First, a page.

When science in the modern sense was first emerging in the seventeenth and eighteenth centuries in Europe, those who studied rocks, landforms, and fossils—studies that would evolve into geology and paleontology—believed that Earth’s past had been shaped by sudden and violent catastrophes, chief among them being Noah’s Flood. These people were strongly influenced by the Bible, but as Christianity fell into disfavor among many of the intellectual elites, catastrophism came to be rejected in favor of uniformitarianism, the belief that the past was shaped by the same processes we can observe today—slow climatic change, the gradual advance and retreat of glaciers, the almost imperceptible rise of mountain ranges, and the equally slow process of erosion, leveling those ranges and carving out valleys. By the late eighteenth century, the proponents of uniformitarianism, chiefly James Hutton and Charles Lyell, dominated the earth sciences. There was a brief rebellion in the early nineteenth century, led by Georges Cuvier, who, although he did not rely on any Biblical accounts, believed that there had been truly catastrophic floods and earthquakes in the past. But his rebellion failed, and uniformitarianism became a dogma, not to be questioned.
But all along there has been a major problem with uniformitarianism, ignored by scientists who should have known better—or been more honest. For geologists and paleontologists have divided Earth’s prehistoric past into Eons, the Eons into Eras, then Periods—all of widely varying lengths. If no catastrophes had occurred, they would more logically be of the same length, making everything simpler, with perhaps billion-year Eons, 100 million-year Eras, and so forth. The varying lengths of the divisions is a tacit admission that something happened at the end of each one.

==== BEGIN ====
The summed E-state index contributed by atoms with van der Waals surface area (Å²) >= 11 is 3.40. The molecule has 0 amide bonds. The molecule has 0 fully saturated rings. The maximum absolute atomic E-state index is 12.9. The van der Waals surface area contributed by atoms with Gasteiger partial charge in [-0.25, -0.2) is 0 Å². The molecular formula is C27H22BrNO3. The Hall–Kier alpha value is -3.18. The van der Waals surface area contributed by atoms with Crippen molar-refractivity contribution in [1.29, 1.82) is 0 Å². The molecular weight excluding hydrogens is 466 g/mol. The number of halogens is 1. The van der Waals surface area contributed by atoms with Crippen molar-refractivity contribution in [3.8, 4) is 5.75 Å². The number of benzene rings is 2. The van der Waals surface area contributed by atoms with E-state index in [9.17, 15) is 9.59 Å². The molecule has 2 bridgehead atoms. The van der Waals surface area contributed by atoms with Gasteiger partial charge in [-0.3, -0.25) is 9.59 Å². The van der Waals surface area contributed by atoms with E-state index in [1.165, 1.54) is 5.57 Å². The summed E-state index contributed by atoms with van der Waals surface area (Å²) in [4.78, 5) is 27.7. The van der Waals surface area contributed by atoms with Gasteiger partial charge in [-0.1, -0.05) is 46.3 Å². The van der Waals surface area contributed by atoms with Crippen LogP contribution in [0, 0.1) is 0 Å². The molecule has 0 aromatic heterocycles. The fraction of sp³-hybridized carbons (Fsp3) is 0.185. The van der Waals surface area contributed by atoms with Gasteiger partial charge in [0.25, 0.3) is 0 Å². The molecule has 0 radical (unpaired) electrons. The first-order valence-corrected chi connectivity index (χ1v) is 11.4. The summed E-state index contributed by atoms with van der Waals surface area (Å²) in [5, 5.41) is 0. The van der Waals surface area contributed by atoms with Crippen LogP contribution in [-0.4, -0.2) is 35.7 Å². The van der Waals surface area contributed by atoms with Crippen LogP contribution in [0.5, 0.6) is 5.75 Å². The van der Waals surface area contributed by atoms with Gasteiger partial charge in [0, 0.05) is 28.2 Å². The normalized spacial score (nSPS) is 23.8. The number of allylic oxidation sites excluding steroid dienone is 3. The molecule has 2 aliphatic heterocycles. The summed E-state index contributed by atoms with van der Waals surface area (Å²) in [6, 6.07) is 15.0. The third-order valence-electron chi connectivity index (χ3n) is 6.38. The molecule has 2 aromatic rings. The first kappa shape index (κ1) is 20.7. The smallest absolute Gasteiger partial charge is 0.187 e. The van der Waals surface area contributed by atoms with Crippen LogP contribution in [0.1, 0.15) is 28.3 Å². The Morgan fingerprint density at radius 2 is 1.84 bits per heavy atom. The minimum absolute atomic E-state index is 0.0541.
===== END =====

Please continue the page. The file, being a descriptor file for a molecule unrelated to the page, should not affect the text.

When, in the 1950s, the maverick scientist and psychoanalyst Immanuel Velikovsky wrote Worlds in Collision, proposing an extreme theory of catastrophism, he as savagely attacked by the scientific establishment. Velikovsky postulated terrifying events in the remote past and even in relatively recent historical times, caused, he said, primarily by the eruption of a massive “comet” from Jupiter, which careened around the Solar System for quite some time, narrowly missing the Earth, upsetting the orbit of Mars, and finally settling into a stable orbit as the planet Venus. It is easy, now, to detect the flaws in his theory. A comet is, by definition, a very small body, not, as the critics point out, one as massive as Venus. Venus is mostly made of silicates and nickel and iron, but Jupiter, save perhaps for its innermost core, is mostly hydrogen (like the Sun). There is no known force, we are told, that could eject a planetary-sized mass even from the outer layers of Jupiter, let alone from the core; and if there was some sort of eruption from the core, it would be slowed and diffused trying to pass through the thousands of miles of densely compressed gases above it. Any energy sufficient to accelerate a huge mass to Jupiter’s very high escape velocity would generate so much heat that the mass, as it escaped from Jupiter, would simply explode. Velikovsky was, it seems clear, wrong. But perhaps he was not completely wrong.
There is, strangely, an actual connection between Venus and a large comet or asteroid. Venus rotates on its axis, seen from the north, in a clockwise direction. Earth and most other planets rotate counter-clockwise, like their orbits around the Sun, which causes the axial rotation. But not only does Venus rotate the wrong way, defying the recognized laws of physics, but its entire crust is less than a billion years old, perhaps a great deal less. There is only one explanation for all of this, and perhaps for the dense carbon dioxide atmosphere as well: at some point in the last billion years, Venus was struck by a massive planetesimal or asteroid at such an angle that it reversed Venus’ axial rotation and the energy of the impact melted the planet’s crust. There may even be a Jupiter connection, since Jupiter’s gravity perturbs the orbits of any comets or asteroids that come even relatively near it. On top of all that, Velikovsky claimed that electromagnetism played a major role in the universe; since then, we have learned a great deal about the Solar Wind and the Earth’s magnetosphere, and some maverick physicists and astronomers even propose that much of the Sun’s energy may be caused by a flow of cosmic electricity. The science is not settled—but then, science is not supposed to be settled.